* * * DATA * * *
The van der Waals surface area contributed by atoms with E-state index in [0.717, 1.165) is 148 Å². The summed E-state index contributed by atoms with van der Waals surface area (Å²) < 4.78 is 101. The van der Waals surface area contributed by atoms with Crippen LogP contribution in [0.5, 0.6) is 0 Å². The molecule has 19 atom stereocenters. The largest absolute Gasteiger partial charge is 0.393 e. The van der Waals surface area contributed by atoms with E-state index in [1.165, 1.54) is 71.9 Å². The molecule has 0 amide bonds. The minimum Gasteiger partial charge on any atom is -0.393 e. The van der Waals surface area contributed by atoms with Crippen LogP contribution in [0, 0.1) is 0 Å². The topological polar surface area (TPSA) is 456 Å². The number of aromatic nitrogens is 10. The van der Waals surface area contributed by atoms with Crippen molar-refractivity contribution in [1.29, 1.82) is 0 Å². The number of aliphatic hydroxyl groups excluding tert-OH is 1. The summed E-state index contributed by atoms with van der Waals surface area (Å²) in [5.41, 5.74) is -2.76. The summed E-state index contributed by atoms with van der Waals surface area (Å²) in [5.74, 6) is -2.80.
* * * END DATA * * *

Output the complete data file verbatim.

The van der Waals surface area contributed by atoms with E-state index in [0.717, 1.165) is 148 Å². The summed E-state index contributed by atoms with van der Waals surface area (Å²) < 4.78 is 101. The van der Waals surface area contributed by atoms with Crippen LogP contribution in [0.5, 0.6) is 0 Å². The molecule has 19 atom stereocenters. The largest absolute Gasteiger partial charge is 0.393 e. The van der Waals surface area contributed by atoms with E-state index in [1.165, 1.54) is 71.9 Å². The molecule has 0 amide bonds. The minimum Gasteiger partial charge on any atom is -0.393 e. The van der Waals surface area contributed by atoms with Crippen LogP contribution in [0, 0.1) is 0 Å². The topological polar surface area (TPSA) is 456 Å². The number of aromatic nitrogens is 10. The van der Waals surface area contributed by atoms with Crippen molar-refractivity contribution in [1.29, 1.82) is 0 Å². The number of aliphatic hydroxyl groups excluding tert-OH is 1. The summed E-state index contributed by atoms with van der Waals surface area (Å²) in [5.41, 5.74) is -2.76. The summed E-state index contributed by atoms with van der Waals surface area (Å²) in [5.74, 6) is -2.80.